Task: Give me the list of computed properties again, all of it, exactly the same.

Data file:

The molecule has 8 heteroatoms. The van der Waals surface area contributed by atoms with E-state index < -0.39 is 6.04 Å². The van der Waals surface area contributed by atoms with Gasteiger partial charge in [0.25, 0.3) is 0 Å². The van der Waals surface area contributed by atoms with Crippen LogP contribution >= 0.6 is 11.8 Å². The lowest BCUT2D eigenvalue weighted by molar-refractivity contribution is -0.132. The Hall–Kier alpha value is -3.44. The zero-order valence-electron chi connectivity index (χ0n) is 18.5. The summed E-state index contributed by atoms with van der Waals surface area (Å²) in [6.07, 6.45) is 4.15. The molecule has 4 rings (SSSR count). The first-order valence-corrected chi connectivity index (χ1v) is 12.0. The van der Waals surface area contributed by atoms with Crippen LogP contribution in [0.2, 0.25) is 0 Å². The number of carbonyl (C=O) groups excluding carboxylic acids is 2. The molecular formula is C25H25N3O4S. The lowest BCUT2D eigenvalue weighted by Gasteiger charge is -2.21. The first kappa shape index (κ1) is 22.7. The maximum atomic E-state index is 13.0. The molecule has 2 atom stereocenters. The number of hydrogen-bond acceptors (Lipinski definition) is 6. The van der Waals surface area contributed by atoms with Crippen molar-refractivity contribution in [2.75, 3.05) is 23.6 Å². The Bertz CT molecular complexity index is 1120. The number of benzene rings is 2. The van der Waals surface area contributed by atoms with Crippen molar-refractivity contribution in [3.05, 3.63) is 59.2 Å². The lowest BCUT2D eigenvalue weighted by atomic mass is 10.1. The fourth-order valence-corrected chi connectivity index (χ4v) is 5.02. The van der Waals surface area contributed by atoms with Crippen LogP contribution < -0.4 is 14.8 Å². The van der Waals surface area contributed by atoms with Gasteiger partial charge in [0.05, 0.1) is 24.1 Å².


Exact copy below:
The molecule has 8 heteroatoms. The van der Waals surface area contributed by atoms with E-state index < -0.39 is 6.04 Å². The van der Waals surface area contributed by atoms with Gasteiger partial charge in [0.25, 0.3) is 0 Å². The van der Waals surface area contributed by atoms with Crippen LogP contribution >= 0.6 is 11.8 Å². The lowest BCUT2D eigenvalue weighted by molar-refractivity contribution is -0.132. The Hall–Kier alpha value is -3.44. The zero-order valence-electron chi connectivity index (χ0n) is 18.5. The summed E-state index contributed by atoms with van der Waals surface area (Å²) in [6.07, 6.45) is 4.15. The molecule has 4 rings (SSSR count). The first-order valence-corrected chi connectivity index (χ1v) is 12.0. The van der Waals surface area contributed by atoms with Crippen LogP contribution in [0.2, 0.25) is 0 Å². The number of carbonyl (C=O) groups excluding carboxylic acids is 2. The molecular formula is C25H25N3O4S. The lowest BCUT2D eigenvalue weighted by Gasteiger charge is -2.21. The first kappa shape index (κ1) is 22.7. The maximum atomic E-state index is 13.0. The molecule has 2 atom stereocenters. The number of hydrogen-bond acceptors (Lipinski definition) is 6. The van der Waals surface area contributed by atoms with Crippen molar-refractivity contribution in [2.75, 3.05) is 23.6 Å². The Bertz CT molecular complexity index is 1120. The number of benzene rings is 2. The van der Waals surface area contributed by atoms with Crippen molar-refractivity contribution in [3.05, 3.63) is 59.2 Å². The lowest BCUT2D eigenvalue weighted by atomic mass is 10.1. The fourth-order valence-corrected chi connectivity index (χ4v) is 5.02. The van der Waals surface area contributed by atoms with Crippen LogP contribution < -0.4 is 14.8 Å². The van der Waals surface area contributed by atoms with Gasteiger partial charge in [0.05, 0.1) is 24.1 Å².